This question was part of a much larger email from the person who wanted an answer. My final words to them are the final words I’ll write here: In the end, you have to take care of the entire person, but that means simultaneously taking care of a lot of little parts. You’ve got a doctor for your teeth, one for your eyes, one for your general physical health. You see a specialist for your heart, or another specialist if you need an operation. It’s OK to see one therapist for addictions and another for dealing with bipolar. We have a lot to take care of as humans because after all, it’s all connected.

 

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If you liked this Q&A, check out the others HERE

You can check out my Resources page if you need a place to start getting help. Click HERE

If you’d like somebody to talk to who has been there about porn addiction, be it yours or someone you love, but aren’t ready to make the leap to get help from the medical community, I can be a great resource. For more information, click HERE

DISCLAIMER: I have no formal training in counseling or medicine. My advice comes from experience as an addict and as someone in recovery for over four years. Please take my words only as suggestions and before doing anything drastic, always consult with a professional. If you’d like me to answer a question publicly, either post it in the comment section or visit the contact page. Questions may be edited for brevity and clarity.

Figuring Out if You’re A Casual or Problem User of Pornography

For this article, I’m going to suspend the discussion of whether pornography use in moderation is not unhealthy or if there is any moral component to the decision to utilize pornography. I’ll tackle those issues later on. For now, I simply want to provide a list of questions that people who are wondering if they have an issue with pornography can ask themselves to better understand their situation.

I think words like addiction, habit, obsession, compulsion and problem are more subjective than objective. Their definitions can be fluid and feature a lot of crossover from one term to the other. Ultimately, it’s up to you to honestly decide whether you have an issue or not with pornography and more importantly, what you’re going to do about it should you conclude there may be something there.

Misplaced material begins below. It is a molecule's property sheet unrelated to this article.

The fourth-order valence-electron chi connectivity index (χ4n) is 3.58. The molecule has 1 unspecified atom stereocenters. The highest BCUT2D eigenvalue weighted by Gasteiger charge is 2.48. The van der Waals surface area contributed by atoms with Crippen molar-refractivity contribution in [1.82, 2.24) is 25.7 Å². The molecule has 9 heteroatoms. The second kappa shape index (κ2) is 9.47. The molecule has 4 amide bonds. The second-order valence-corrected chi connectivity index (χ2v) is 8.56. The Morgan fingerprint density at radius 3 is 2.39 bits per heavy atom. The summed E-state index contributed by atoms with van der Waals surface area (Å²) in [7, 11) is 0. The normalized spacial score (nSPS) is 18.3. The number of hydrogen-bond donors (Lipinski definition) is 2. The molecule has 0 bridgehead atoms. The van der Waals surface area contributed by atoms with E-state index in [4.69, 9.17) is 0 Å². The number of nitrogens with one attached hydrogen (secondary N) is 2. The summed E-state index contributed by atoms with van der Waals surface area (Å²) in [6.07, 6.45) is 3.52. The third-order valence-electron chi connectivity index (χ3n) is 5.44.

For the purposes of this article, let’s assume that much like there are people who can drink, play video games, gamble or eat in moderation – yet are not addicted, nor have a problem – that there are also people who can view and utilize pornography in moderation. At what point does “recreational” use start to bleed into being a problem? Asking yourself these questions may help point you in the right direction:

Is there any sort of trauma in your past? This doesn’t necessarily have to be sexual abuse, either. It can be physical or emotional. Roughly 90% of full-blown addicts of anything can trace their past to find some kind of meaningful trauma. With porn addicts, the number is 94%. That still leaves an opening to be an addict with no pre-existing trauma, but the two often go hand-in-hand. If your parent killed themselves in front of you, a sibling molested you, or any number of other major negative events in your life happened as a young person, addiction may be a symptom of how you deal with that trauma.